If my great-grandfather was present when visiting his wife's grave, he would speak to her in his native Polish in a quiet voice as though he was informing her of the latest news. My father was more reserved in the visits to his father's grave, but somehow I knew that these visits somewhat the same purpose -- to keep in touch with those who had formed and shaped our lives by their presence. Even though they were gone, they were still very much present to us.
My parents and grandparents did not forget the past. The visits to the cemetery were an act of reverencing and honoring the memory that was still very much alive to them of their deceased par ents and spouses. They dealt with the image in the rearview mirror by pulling off the road and confronting the image ob an ongoing basis.
What allowed them to do this was a belief that life did not end in the physical death of their loved ones. As believers in God who had rescued their loved ones from death by the death and resurrection of Jesus Christ, they realized that those who had died were not gone.
That is not all. They believed tha they could still help their deceased love ones complete their spiritual journey toward God. These cemetery visits always concluded in the same way. All who were present would kneel on the ground over the grave, and we would pray, usually an Our Father, Hail Mary and Glory Be. These visits kept the memory of our loved ones before us as we remembered the way they lived and the impact they had on our lives as individuals.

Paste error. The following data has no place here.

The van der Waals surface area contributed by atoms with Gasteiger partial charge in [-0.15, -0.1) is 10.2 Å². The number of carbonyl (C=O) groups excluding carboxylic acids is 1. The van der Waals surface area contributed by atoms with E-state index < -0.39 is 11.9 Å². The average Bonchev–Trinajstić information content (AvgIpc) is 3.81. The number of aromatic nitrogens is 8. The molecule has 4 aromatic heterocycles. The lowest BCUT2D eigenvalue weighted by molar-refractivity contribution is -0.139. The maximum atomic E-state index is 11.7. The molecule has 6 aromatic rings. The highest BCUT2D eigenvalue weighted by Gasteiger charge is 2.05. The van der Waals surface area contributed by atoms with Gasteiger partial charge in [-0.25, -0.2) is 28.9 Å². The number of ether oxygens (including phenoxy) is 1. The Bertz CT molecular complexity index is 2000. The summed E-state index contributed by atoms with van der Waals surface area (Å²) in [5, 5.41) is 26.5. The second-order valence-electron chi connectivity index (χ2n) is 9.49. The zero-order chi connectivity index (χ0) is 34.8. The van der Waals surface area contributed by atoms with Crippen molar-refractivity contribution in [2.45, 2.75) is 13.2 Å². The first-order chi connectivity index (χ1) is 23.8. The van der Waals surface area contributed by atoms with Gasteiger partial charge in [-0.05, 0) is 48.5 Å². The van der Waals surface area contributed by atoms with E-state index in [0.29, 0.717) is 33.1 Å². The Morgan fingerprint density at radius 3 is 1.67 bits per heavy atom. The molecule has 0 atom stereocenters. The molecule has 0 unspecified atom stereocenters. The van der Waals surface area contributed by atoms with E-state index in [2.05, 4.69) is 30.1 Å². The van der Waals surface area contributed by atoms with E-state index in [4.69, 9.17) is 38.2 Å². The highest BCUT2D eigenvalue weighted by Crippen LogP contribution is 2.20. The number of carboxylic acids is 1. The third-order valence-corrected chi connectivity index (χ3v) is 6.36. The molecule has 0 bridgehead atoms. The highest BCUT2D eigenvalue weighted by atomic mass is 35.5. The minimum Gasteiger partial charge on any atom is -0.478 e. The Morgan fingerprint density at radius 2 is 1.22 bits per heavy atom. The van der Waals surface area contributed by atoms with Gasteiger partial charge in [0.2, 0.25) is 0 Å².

Yet such is not the case anymore. During the past 14 years, I have been involved in various forms of pastoral ministry. I have witnessed a new phenomenon that is the opposite of my childhood memories. Rather than remember the dead, people actively try to forget that their loved ones ever existed. The ideal funeral of the 1990s seems to be the following, according to my experience: The deceased is cremated soon after death. The ashes are strewn either over the ocean or over some other peaceful spot. The problem with this is not that it is against any prohibition of the Catholic Church (it no longer is). The problem is that there is no place to reverence their memory or the effect that they still have on our lives.
The Telegraph's wonderful obituary of Patrick Kinna
Kinna was recommended to Churchill by staff surrounding the Duke of Windsor, whose confidential clerk he had been while the Duke was serving as a member of the British military mission in Paris. From 1940 to 1945 his tiny, trim figure rarely left the Prime Minister's side, pencil and shorthand pad ever at the ready.